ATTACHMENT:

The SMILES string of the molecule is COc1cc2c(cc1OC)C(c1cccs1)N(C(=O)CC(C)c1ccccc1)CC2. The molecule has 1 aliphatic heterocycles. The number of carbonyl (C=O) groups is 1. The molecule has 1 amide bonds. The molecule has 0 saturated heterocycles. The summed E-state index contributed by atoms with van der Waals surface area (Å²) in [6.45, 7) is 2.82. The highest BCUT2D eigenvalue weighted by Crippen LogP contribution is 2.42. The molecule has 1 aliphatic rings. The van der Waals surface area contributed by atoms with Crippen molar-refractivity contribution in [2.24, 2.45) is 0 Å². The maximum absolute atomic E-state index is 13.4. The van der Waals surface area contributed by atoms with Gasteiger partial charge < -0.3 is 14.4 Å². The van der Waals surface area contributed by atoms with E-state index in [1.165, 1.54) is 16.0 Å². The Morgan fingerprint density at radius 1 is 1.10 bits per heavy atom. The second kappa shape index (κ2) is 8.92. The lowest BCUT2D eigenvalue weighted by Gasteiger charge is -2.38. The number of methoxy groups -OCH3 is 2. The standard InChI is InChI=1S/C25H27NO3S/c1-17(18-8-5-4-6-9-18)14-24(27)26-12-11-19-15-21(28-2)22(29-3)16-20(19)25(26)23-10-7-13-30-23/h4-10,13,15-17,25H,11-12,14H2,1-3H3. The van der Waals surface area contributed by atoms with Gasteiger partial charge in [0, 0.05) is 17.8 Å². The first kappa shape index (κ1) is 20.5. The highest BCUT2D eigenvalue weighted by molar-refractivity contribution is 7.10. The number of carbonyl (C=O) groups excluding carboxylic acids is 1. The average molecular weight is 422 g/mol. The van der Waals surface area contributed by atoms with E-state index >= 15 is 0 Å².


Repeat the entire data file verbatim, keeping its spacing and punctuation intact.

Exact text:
The SMILES string of the molecule is COc1cc2c(cc1OC)C(c1cccs1)N(C(=O)CC(C)c1ccccc1)CC2. The molecule has 1 aliphatic heterocycles. The number of carbonyl (C=O) groups is 1. The molecule has 1 amide bonds. The molecule has 0 saturated heterocycles. The summed E-state index contributed by atoms with van der Waals surface area (Å²) in [6.45, 7) is 2.82. The highest BCUT2D eigenvalue weighted by Crippen LogP contribution is 2.42. The molecule has 1 aliphatic rings. The van der Waals surface area contributed by atoms with Crippen molar-refractivity contribution in [2.24, 2.45) is 0 Å². The maximum absolute atomic E-state index is 13.4. The van der Waals surface area contributed by atoms with Gasteiger partial charge < -0.3 is 14.4 Å². The van der Waals surface area contributed by atoms with E-state index in [1.165, 1.54) is 16.0 Å². The Morgan fingerprint density at radius 1 is 1.10 bits per heavy atom. The second kappa shape index (κ2) is 8.92. The lowest BCUT2D eigenvalue weighted by Gasteiger charge is -2.38. The number of methoxy groups -OCH3 is 2. The standard InChI is InChI=1S/C25H27NO3S/c1-17(18-8-5-4-6-9-18)14-24(27)26-12-11-19-15-21(28-2)22(29-3)16-20(19)25(26)23-10-7-13-30-23/h4-10,13,15-17,25H,11-12,14H2,1-3H3. The van der Waals surface area contributed by atoms with Gasteiger partial charge in [0, 0.05) is 17.8 Å². The first kappa shape index (κ1) is 20.5. The highest BCUT2D eigenvalue weighted by molar-refractivity contribution is 7.10. The number of carbonyl (C=O) groups excluding carboxylic acids is 1. The average molecular weight is 422 g/mol. The van der Waals surface area contributed by atoms with E-state index >= 15 is 0 Å².